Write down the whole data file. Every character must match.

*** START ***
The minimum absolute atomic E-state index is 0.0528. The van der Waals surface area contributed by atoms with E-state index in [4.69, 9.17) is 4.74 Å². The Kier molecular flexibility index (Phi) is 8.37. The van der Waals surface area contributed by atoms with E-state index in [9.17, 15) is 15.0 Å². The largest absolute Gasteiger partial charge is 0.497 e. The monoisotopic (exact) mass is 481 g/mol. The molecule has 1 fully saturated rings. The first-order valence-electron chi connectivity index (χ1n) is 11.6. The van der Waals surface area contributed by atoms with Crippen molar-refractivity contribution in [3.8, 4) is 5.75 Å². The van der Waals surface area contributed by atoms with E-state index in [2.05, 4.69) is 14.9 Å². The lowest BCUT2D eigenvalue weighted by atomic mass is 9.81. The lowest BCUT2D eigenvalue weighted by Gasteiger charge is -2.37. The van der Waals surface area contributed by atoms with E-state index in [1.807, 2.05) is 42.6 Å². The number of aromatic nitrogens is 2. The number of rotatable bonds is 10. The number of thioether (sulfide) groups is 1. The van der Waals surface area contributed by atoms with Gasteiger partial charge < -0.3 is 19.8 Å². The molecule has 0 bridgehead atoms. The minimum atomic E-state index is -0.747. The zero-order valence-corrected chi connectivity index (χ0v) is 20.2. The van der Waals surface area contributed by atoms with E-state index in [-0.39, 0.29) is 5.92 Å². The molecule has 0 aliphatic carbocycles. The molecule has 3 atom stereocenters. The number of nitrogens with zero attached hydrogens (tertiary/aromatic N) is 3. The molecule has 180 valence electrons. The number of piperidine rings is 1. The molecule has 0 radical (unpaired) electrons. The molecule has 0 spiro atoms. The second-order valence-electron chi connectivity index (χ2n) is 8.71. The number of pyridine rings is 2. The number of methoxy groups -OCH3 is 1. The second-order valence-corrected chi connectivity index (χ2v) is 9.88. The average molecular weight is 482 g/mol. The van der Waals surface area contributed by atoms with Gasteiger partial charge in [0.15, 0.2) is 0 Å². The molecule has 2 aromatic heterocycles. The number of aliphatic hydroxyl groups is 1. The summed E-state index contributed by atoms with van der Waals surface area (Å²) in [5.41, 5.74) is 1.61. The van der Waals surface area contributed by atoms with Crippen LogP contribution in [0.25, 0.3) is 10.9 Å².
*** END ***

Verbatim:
The minimum absolute atomic E-state index is 0.0528. The van der Waals surface area contributed by atoms with E-state index in [4.69, 9.17) is 4.74 Å². The Kier molecular flexibility index (Phi) is 8.37. The van der Waals surface area contributed by atoms with E-state index in [9.17, 15) is 15.0 Å². The largest absolute Gasteiger partial charge is 0.497 e. The monoisotopic (exact) mass is 481 g/mol. The molecule has 1 fully saturated rings. The first-order valence-electron chi connectivity index (χ1n) is 11.6. The van der Waals surface area contributed by atoms with Crippen molar-refractivity contribution in [3.8, 4) is 5.75 Å². The van der Waals surface area contributed by atoms with E-state index in [2.05, 4.69) is 14.9 Å². The lowest BCUT2D eigenvalue weighted by atomic mass is 9.81. The lowest BCUT2D eigenvalue weighted by Gasteiger charge is -2.37. The van der Waals surface area contributed by atoms with E-state index in [1.807, 2.05) is 42.6 Å². The number of aromatic nitrogens is 2. The number of rotatable bonds is 10. The number of thioether (sulfide) groups is 1. The van der Waals surface area contributed by atoms with Gasteiger partial charge < -0.3 is 19.8 Å². The molecule has 0 bridgehead atoms. The minimum atomic E-state index is -0.747. The zero-order valence-corrected chi connectivity index (χ0v) is 20.2. The van der Waals surface area contributed by atoms with E-state index in [-0.39, 0.29) is 5.92 Å². The molecule has 0 aliphatic carbocycles. The molecule has 3 atom stereocenters. The number of nitrogens with zero attached hydrogens (tertiary/aromatic N) is 3. The molecule has 180 valence electrons. The number of piperidine rings is 1. The molecule has 0 radical (unpaired) electrons. The molecule has 0 spiro atoms. The second-order valence-electron chi connectivity index (χ2n) is 8.71. The number of pyridine rings is 2. The number of methoxy groups -OCH3 is 1. The second-order valence-corrected chi connectivity index (χ2v) is 9.88. The average molecular weight is 482 g/mol. The van der Waals surface area contributed by atoms with Gasteiger partial charge in [0.15, 0.2) is 0 Å². The molecule has 2 aromatic heterocycles. The number of aliphatic hydroxyl groups is 1. The summed E-state index contributed by atoms with van der Waals surface area (Å²) in [5.41, 5.74) is 1.61. The van der Waals surface area contributed by atoms with Crippen LogP contribution in [0.25, 0.3) is 10.9 Å².